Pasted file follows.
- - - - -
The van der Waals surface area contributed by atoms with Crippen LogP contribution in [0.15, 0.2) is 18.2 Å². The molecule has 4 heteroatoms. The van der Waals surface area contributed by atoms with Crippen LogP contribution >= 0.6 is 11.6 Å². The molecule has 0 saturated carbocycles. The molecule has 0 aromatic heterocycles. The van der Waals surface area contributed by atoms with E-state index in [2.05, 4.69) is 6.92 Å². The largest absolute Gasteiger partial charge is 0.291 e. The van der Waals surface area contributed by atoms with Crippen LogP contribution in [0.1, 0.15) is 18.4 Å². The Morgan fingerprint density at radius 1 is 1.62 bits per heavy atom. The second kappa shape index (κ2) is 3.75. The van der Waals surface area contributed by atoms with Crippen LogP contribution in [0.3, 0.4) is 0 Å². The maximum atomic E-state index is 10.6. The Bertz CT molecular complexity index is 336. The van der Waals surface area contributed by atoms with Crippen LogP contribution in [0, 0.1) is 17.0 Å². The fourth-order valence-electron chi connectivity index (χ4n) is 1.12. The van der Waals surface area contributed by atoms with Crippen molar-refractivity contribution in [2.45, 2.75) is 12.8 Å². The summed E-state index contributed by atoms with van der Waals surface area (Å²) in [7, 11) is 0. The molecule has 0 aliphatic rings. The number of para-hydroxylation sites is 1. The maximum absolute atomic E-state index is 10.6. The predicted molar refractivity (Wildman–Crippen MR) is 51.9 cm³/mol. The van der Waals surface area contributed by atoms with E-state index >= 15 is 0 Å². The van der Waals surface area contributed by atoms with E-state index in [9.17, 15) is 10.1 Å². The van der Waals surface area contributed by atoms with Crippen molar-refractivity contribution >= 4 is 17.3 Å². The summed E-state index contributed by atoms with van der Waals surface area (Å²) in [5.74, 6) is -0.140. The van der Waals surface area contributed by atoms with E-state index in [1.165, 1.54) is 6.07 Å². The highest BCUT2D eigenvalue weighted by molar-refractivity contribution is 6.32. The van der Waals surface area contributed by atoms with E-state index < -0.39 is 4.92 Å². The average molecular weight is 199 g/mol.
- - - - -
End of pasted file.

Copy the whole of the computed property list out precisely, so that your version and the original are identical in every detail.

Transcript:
The van der Waals surface area contributed by atoms with Crippen LogP contribution in [0.15, 0.2) is 18.2 Å². The molecule has 4 heteroatoms. The van der Waals surface area contributed by atoms with Crippen LogP contribution >= 0.6 is 11.6 Å². The molecule has 0 saturated carbocycles. The molecule has 0 aromatic heterocycles. The van der Waals surface area contributed by atoms with E-state index in [2.05, 4.69) is 6.92 Å². The largest absolute Gasteiger partial charge is 0.291 e. The van der Waals surface area contributed by atoms with Crippen LogP contribution in [0.1, 0.15) is 18.4 Å². The Morgan fingerprint density at radius 1 is 1.62 bits per heavy atom. The second kappa shape index (κ2) is 3.75. The van der Waals surface area contributed by atoms with Crippen LogP contribution in [0.3, 0.4) is 0 Å². The maximum atomic E-state index is 10.6. The Bertz CT molecular complexity index is 336. The van der Waals surface area contributed by atoms with Crippen LogP contribution in [0, 0.1) is 17.0 Å². The fourth-order valence-electron chi connectivity index (χ4n) is 1.12. The van der Waals surface area contributed by atoms with Crippen molar-refractivity contribution in [2.45, 2.75) is 12.8 Å². The summed E-state index contributed by atoms with van der Waals surface area (Å²) in [7, 11) is 0. The molecule has 0 aliphatic rings. The number of para-hydroxylation sites is 1. The maximum absolute atomic E-state index is 10.6. The predicted molar refractivity (Wildman–Crippen MR) is 51.9 cm³/mol. The van der Waals surface area contributed by atoms with E-state index >= 15 is 0 Å². The van der Waals surface area contributed by atoms with E-state index in [9.17, 15) is 10.1 Å². The van der Waals surface area contributed by atoms with Crippen molar-refractivity contribution >= 4 is 17.3 Å². The summed E-state index contributed by atoms with van der Waals surface area (Å²) in [5.74, 6) is -0.140. The van der Waals surface area contributed by atoms with E-state index in [1.165, 1.54) is 6.07 Å². The highest BCUT2D eigenvalue weighted by molar-refractivity contribution is 6.32. The van der Waals surface area contributed by atoms with E-state index < -0.39 is 4.92 Å². The average molecular weight is 199 g/mol.